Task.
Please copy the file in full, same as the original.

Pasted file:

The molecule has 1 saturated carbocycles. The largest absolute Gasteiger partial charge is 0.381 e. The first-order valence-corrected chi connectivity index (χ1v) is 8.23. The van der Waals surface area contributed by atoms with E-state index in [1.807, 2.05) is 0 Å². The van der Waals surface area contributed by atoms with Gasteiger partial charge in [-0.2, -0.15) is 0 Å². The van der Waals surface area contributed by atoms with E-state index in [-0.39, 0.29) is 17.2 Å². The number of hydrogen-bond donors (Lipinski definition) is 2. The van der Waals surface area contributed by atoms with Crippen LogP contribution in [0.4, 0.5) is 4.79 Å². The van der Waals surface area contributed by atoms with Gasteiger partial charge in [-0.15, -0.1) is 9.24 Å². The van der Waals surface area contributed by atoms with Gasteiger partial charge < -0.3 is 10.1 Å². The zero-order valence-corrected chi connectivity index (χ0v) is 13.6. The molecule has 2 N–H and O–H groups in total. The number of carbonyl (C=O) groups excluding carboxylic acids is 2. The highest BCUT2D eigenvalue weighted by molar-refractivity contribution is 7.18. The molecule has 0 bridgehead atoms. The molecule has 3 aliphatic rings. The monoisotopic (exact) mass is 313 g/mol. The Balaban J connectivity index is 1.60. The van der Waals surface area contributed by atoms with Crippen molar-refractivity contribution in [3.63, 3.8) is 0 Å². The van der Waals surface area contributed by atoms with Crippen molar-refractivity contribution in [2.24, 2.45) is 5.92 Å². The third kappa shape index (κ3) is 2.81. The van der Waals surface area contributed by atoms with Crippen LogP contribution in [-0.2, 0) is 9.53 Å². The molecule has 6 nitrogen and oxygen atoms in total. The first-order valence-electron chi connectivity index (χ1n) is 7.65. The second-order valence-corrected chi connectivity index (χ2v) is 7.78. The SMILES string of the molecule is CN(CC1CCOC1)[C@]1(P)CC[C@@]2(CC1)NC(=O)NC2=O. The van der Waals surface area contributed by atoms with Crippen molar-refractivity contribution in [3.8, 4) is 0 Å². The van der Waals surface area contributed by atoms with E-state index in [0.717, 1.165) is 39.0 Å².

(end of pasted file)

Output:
The molecule has 1 saturated carbocycles. The largest absolute Gasteiger partial charge is 0.381 e. The first-order valence-corrected chi connectivity index (χ1v) is 8.23. The van der Waals surface area contributed by atoms with E-state index in [1.807, 2.05) is 0 Å². The van der Waals surface area contributed by atoms with Gasteiger partial charge in [-0.2, -0.15) is 0 Å². The van der Waals surface area contributed by atoms with E-state index in [-0.39, 0.29) is 17.2 Å². The number of hydrogen-bond donors (Lipinski definition) is 2. The van der Waals surface area contributed by atoms with Crippen LogP contribution in [0.4, 0.5) is 4.79 Å². The van der Waals surface area contributed by atoms with Gasteiger partial charge in [-0.15, -0.1) is 9.24 Å². The van der Waals surface area contributed by atoms with Gasteiger partial charge < -0.3 is 10.1 Å². The zero-order valence-corrected chi connectivity index (χ0v) is 13.6. The molecule has 2 N–H and O–H groups in total. The number of carbonyl (C=O) groups excluding carboxylic acids is 2. The highest BCUT2D eigenvalue weighted by molar-refractivity contribution is 7.18. The molecule has 0 bridgehead atoms. The molecule has 3 aliphatic rings. The monoisotopic (exact) mass is 313 g/mol. The Balaban J connectivity index is 1.60. The van der Waals surface area contributed by atoms with Crippen molar-refractivity contribution in [3.63, 3.8) is 0 Å². The van der Waals surface area contributed by atoms with Crippen molar-refractivity contribution in [2.24, 2.45) is 5.92 Å². The third kappa shape index (κ3) is 2.81. The van der Waals surface area contributed by atoms with Crippen LogP contribution in [-0.2, 0) is 9.53 Å². The molecule has 6 nitrogen and oxygen atoms in total. The first-order valence-electron chi connectivity index (χ1n) is 7.65. The second-order valence-corrected chi connectivity index (χ2v) is 7.78. The SMILES string of the molecule is CN(CC1CCOC1)[C@]1(P)CC[C@@]2(CC1)NC(=O)NC2=O. The van der Waals surface area contributed by atoms with Crippen molar-refractivity contribution in [3.8, 4) is 0 Å². The van der Waals surface area contributed by atoms with E-state index in [0.717, 1.165) is 39.0 Å².